By: Steve Siwy for Back1
A recent Cornell University study has found that using a height-adjustable desk that enables a person to move from sitting to standing positions throughout the workday can improve workers’ productivity and reduce their discomfort. The study compared the results of questionnaires given to workers using electric, height-adjustable work surfaces, and some using fixed-height work surfaces, over a period of four to six weeks. The study participants reported less musculoskeletal discomfort with the height-adjustable desks, especially in the afternoon, and almost unanimously preferred working at the adjustable workstations.
In a recent Reuters article, Dr. Alan Hedge of Cornell’s Human Factors and Ergonomics Research Laboratory, who authored the study, said that being able to stand occasionally while working may help alleviate discomfort and pain allowing workers to use different muscle groups throughout the day, as well as by improving circulation.
According to the American Academy of Orthopaedic Surgeons (AAOS), back injuries are the number-one work-related hazard in the United States. Among their recommendations for preventing back pain at work (as well as at home) if you must spend long periods sitting at a desk, is to try to stand once an hour and stretch.
Indeed, changing position throughout the workday, whether one’s job is done primarily in a standing or sitting posture, has been shown in previous studies to reduce back pain, as well as other symptoms such as foot swelling and spinal shrinkage. Improvements in worker productivity have also been noted when people are able to vary their posture, as in one study where employees using “sit-stand” adjustable furniture reported feeling more energetic and less tired at the end of the day.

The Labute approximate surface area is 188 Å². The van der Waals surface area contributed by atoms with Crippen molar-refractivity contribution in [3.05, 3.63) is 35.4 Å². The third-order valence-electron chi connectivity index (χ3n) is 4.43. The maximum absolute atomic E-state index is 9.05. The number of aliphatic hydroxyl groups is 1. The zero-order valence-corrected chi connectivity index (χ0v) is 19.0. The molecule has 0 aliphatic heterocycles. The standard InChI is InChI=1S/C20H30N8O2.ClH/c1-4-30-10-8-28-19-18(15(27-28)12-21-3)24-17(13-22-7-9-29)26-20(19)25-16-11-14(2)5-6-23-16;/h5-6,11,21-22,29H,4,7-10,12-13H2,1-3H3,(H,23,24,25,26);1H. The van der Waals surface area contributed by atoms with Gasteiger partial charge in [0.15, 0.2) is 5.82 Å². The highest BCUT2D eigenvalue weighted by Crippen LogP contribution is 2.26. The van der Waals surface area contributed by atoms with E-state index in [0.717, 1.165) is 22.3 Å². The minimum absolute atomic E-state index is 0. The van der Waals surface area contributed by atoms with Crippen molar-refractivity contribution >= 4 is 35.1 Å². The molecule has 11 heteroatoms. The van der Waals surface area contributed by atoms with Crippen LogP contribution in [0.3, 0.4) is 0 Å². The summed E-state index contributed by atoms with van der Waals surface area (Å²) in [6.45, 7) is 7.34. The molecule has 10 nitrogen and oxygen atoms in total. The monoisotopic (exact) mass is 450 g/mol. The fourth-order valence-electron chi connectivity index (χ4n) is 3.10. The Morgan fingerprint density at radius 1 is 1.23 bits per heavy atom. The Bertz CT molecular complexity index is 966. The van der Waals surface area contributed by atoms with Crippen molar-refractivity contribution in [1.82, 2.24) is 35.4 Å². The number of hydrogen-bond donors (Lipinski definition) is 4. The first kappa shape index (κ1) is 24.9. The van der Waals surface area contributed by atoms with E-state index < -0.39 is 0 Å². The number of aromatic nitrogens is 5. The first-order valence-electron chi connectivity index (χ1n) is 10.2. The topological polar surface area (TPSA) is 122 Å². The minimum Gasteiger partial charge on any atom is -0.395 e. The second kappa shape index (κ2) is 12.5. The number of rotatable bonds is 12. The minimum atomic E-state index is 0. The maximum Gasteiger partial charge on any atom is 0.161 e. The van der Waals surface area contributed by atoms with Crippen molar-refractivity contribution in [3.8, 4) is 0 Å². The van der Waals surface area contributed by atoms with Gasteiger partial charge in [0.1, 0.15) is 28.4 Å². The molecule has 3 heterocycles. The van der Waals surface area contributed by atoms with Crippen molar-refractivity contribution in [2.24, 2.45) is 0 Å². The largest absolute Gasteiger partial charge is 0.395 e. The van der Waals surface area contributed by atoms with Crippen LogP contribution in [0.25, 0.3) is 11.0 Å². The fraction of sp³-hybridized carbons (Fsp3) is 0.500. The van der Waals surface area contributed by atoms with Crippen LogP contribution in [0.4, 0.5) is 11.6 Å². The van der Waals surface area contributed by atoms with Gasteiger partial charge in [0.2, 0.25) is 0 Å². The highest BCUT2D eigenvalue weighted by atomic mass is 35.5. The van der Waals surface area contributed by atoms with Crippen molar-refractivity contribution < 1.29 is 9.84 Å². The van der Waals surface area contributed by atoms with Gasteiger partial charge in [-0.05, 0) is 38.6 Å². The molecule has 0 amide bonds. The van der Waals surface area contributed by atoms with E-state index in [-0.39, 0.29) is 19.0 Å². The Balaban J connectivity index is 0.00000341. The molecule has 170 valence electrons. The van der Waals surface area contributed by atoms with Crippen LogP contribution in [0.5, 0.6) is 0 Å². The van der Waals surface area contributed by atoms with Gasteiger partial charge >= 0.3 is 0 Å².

|Back Pain at Work|
1. It is #1 work-related hazard in the United States
2. Varying posture results in employees feeling more productive and energetic
3. Adjustable desks are proven to decrease discomfort in the upper body as well as the neck, hands, and even eyes.
4. Workers should stand and stretch at least once per hour.
In previous studies, the adjustable desks used manual cranks, which, according to the Cornell paper, “suffered several limitations.” It notes that the crank handles were “poorly located,” they were difficult to operate (especially when the desk surface was weighed down by equipment), and they took too much time to adjust. In their study, Hedge and the Cornell researchers used desks powered by electric motors.
The electrically-adjustable work surfaces allowed workers the “ability to changer their work posture without having to stop doing their computer work,” Hedge told Reuters. “The whole movement is quick and quiet.”
Participants who used the electrically-adjustable desks in the Cornell study reported that they stood for about 21% of the day, and nearly all of them preferred the adjustable desks to fixed-height workstations. In fact, the study says, three participants who were supposed to switch to fixed-height desks for the second part of the study “refused to relinquish their EHAW [electric height-adjustable worksurface] during the study.”
The desks didn’t only reduce back pain, either. Study participants reported a slight decrease in discomfort in most regions of the upper body, including the neck, hands, wrists, shoulders, and even eyes.
Given the improvements over the four-to-six week span of the study, the Cornell researchers believe that even more benefits may be seen from the use of easily-adjustable work surfaces over a long period. Further research is necessary, the study says, to determine just what the long-term effects might be.